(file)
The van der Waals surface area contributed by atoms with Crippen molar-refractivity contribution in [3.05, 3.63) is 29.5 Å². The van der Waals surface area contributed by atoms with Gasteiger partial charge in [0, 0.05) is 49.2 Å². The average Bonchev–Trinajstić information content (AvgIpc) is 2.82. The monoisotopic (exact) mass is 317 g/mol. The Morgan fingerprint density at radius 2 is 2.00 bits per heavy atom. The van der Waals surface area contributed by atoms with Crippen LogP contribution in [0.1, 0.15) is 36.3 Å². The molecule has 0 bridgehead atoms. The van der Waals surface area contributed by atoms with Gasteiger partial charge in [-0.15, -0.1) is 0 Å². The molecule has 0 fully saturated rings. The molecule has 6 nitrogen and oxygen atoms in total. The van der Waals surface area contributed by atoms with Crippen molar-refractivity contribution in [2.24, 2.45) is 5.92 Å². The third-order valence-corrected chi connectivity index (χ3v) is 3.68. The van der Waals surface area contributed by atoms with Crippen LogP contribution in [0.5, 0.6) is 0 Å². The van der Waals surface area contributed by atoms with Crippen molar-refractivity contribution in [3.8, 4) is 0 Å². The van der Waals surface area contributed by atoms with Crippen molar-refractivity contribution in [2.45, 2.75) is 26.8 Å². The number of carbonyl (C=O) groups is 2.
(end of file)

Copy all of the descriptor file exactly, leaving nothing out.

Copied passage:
The van der Waals surface area contributed by atoms with Crippen molar-refractivity contribution in [3.05, 3.63) is 29.5 Å². The van der Waals surface area contributed by atoms with Gasteiger partial charge in [0, 0.05) is 49.2 Å². The average Bonchev–Trinajstić information content (AvgIpc) is 2.82. The monoisotopic (exact) mass is 317 g/mol. The Morgan fingerprint density at radius 2 is 2.00 bits per heavy atom. The van der Waals surface area contributed by atoms with Crippen LogP contribution in [0.1, 0.15) is 36.3 Å². The molecule has 0 bridgehead atoms. The van der Waals surface area contributed by atoms with Gasteiger partial charge in [-0.15, -0.1) is 0 Å². The molecule has 0 fully saturated rings. The molecule has 6 nitrogen and oxygen atoms in total. The van der Waals surface area contributed by atoms with Crippen molar-refractivity contribution in [2.24, 2.45) is 5.92 Å². The third-order valence-corrected chi connectivity index (χ3v) is 3.68. The van der Waals surface area contributed by atoms with Crippen LogP contribution in [0.5, 0.6) is 0 Å². The van der Waals surface area contributed by atoms with Crippen molar-refractivity contribution in [3.8, 4) is 0 Å². The van der Waals surface area contributed by atoms with Crippen molar-refractivity contribution in [2.45, 2.75) is 26.8 Å². The number of carbonyl (C=O) groups is 2.